EXPOSICIONES PERSONALES 

Galería 1989 Nuevospacio (Asunción -Paraguay) 
Galería Fábrica 1990 (Asunción -Paraguay) 
1991 Galería Viejo Galpón (Asunción -Paraguay) 
1992 Galería Fábrica; 
        Galería Artesanos (Asunción -Paraguay) 
1993 Galería Fábrica (Asunción-Paraguay) 
        OEA (Washington DC - EE. UU.) 
1994 Galería Fábrica (Asunción -Paraguay) 
1995 EOFULA (Washington DC - EE. UU.); 
        Scappini - Galería La Marca (Asunción -Paraguay) 
1996 Van Goethem Fine Art (Washington DC - EE. UU.) 
1997 Pequeña Galería (Asunción -Paraguay) 
1998 Pequeña Galería (Asunción -Paraguay), 
        Pequeña Galería (Giclees) 
1999 Pequeña Galería (Asunción -Paraguay) ) 
        Galeríe Salucci (París - Francia) 
2000 Centro Cultural Citibank (Asunción Paraguay) 
2001 Centro de Arte Gana (Seoúl - Corea del Sur) 
2002 Fundatión Raices (San Lorenzo-Paraguay) 
2003 Centro Cultural Citibank, (Asunción -Paraguay) 
        Galería Hernán Miranda? (Asunción -Paraguay) 
2004 Galería Jadite (NY - EE. UU.) 
2005 OEA (Washington DC - EE. UU.) 
        Galería Jadite (Nueva York-EE. UU.) 
2006 Galería Bellarte (Seoúl - Corea del Sur); 
        Centro de Artes Seoúl (Seoúl - Corea del Sur) 
2007 Embajada de Paraguay (París - Francia);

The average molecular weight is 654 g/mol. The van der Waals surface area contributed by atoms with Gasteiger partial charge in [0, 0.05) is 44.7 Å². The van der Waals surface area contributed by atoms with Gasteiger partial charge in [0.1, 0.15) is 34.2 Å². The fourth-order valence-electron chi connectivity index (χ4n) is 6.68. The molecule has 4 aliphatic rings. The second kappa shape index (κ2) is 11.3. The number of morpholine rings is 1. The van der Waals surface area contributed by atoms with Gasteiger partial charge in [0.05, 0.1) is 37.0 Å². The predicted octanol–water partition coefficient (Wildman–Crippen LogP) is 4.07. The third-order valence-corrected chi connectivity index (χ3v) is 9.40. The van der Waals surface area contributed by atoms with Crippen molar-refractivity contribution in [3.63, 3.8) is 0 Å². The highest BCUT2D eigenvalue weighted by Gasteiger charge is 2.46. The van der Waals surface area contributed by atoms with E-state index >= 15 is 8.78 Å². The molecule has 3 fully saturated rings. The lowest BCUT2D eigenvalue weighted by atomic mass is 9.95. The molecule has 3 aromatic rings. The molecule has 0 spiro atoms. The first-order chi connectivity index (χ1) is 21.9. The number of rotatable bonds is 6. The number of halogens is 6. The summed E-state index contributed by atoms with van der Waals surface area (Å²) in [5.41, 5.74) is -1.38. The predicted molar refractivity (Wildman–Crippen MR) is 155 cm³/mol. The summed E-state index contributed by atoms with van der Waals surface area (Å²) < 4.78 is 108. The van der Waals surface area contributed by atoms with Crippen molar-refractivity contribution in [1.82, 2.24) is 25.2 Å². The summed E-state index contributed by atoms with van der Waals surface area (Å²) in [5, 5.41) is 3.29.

Museo de Pérouges (Ain - Francia). 
        CCPA (Asunción -Paraguay) 
        Galerie au Theatre d 'Hesdin - (Hesdin - Francia) 
2008 Regions Bank (Coral Gables-EE. UU.) 
        Bellarte Gallery (Seúl-Corea del Sur) 
        Zahara Gallery (Coral Gables-EE. UU.)
        OAS (Washington DC -USA) 
        Exor Galleries (Boca Ratón- EE. UU. 
2009 Instituto Italo Latino Americano (Roma -Italia) 
        Galería Bellarte (Seoul - De Corea del Sur) 
        US Century Bank. (Coral Gables-EE. UU.) 
2010 Rocca Paulina (Peruggia-Italia) 
        Art.Co- Gallery (Bogotá-Colombia 
        Camara de Comercio (Bogotá -Colombia) 
2011 Espacio "Pilar" - (Asunción - Paraguay) 
        Six Art Gallery (Miami - EE. UU.) 
        Critina Chacon Gallery (coconut Grove - EE. UU.) 
2012 Six Art Gallery (Miami-EE. UU.) 
2013 Instituto Cervantes, - (Tokio - Japón) 
2015 Galería de Arte Finenze (Asunción -Paraguay) 

2018 Hotel del Lago, "30 anhos de Realismo", San Bernardino - Paraguay

        "30 anhos de Realismo", -Encarnación - Paraguay